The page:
So you’ve decided to make the switch to vegetarianism, or maybe you’re on the fence and can’t quite take the plunge. Let’s break it down a little to help make your decision easier! The vegetarian diet is essentially a diet without meat. But we must go even further to distinguish the type of vegetarian diet, as there are a few different classifications.

Classifications of Vegetarianism

  • Lacto-Ovo Vegetarian: includes milk products like eggs, yogurt, milk, and cheese, but excludes meat, poultry, seafood, and fish
  • Lacto Vegetarian: includes milk and dairy, but avoids eggs
  • Vegan: avoids all animal products or byproducts – this includes all meat and dairy
  • Ovo Vegetarian: avoids all meat and dairy, but includes eggs
  • Pescatarian “Semi-Vegetarian”: excludes red meat, but includes fish and seafood

Plant-Based Protein Sources

Packing your diet with fruits and vegetables should be easy, right? But what about protein? We’ve compiled a list of plant-based protein sources to help make your elimination of meat a breeze!

01 Lentils are an incredible source of protein, carbohydrates, and fiber. They can be added to soups, salads, bowls and more. Combine with rice, quinoa, or another grain for a heartier meal option. There are 18 grams of protein per cup of lentils.

02 Chickpeas are a type of legume that pack benefits and flavor. Add texture to a salad or roast and season for the crunchy snack. There are 15 grams of protein per one cup of boiled chickpeas.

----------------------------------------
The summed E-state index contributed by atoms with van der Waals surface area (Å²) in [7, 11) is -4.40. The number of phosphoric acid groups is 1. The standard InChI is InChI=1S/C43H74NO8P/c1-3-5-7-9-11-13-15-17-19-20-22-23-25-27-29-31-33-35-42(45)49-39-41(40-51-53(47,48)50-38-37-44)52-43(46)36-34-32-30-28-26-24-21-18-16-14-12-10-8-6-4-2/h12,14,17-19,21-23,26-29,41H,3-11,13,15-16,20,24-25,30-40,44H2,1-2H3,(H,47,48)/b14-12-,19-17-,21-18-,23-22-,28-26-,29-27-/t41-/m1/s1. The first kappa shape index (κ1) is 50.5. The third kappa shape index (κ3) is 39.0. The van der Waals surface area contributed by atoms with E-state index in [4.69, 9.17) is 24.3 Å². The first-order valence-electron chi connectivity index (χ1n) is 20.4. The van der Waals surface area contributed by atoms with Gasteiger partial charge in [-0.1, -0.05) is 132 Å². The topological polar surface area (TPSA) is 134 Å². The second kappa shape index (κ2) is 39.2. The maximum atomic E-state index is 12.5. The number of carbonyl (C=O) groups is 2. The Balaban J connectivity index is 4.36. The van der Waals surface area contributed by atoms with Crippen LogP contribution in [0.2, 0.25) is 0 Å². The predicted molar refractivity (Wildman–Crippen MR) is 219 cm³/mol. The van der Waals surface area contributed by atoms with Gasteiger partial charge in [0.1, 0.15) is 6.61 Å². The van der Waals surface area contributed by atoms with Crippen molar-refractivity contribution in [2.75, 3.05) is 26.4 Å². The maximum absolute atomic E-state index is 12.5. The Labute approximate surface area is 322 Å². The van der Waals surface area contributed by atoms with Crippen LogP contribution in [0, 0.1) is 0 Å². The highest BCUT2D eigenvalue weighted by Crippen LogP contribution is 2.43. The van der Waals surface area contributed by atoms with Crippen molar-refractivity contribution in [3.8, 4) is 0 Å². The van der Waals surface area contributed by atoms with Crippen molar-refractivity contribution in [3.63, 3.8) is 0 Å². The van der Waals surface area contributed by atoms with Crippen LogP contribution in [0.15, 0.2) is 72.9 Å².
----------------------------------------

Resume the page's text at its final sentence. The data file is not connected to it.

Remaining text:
03 Quinoa is an excellent gluten-free grain that can be used in the place of rice or oatmeal. It’s a great source of protein and fiber. 1 cup of cooked quinoa has 7-9 grams of protein.

04 Seeds such as sunflower, chia, pumpkin, and flax, are all wonderful sources of protein and other vitamins and minerals. Simply sprinkle on top of soups, salads, smoothies or other meals for added flavor and protein. And let’s not forget about the healthy fats! Protein varies.

05 Tempeh is cooked (usually fried) fermented soybeans that pack 15.4 grams of protein per ½ cup! It’s considered a complete protein and is earthy in flavor. Tempeh provides great added taste (and fiber) to soups, salads, pasta sauces, and more.

06 Nuts and Nut Butters are easy and quick sources of protein. Add a spoonful of almond butter to your oatmeal or smoothie for added flavor, protein, and healthy fats. 1 tablespoon of almond butter has 3.4 grams of protein.

07 Black Beans are a delicious way to add flavor to soups, tacos and more! Black beans pack 15 grams of protein per cup and can be seasoned with salt, pepper, cumin, and cilantro for a Mexican spin.

08 Tofu is made similarly to cheese and is sourced from condensed soy milk. It is pressed into solid cubes and then seasoned and served atop salads, soups, smoothies, scrambles, and curries. There are 11 grams of protein per 4 ounces of tofu and it is considered a low-calorie, complete protein.

09 Edamame is technically a young soybean served in the pod or already hulled and served out of the pod. (The actual pod is not edible). Edamame, also a complete protein, goes great sprinkled on a salad and is delicious by itself as a little snack. 1 cup of shelled edamame has 17 grams of protein.

 

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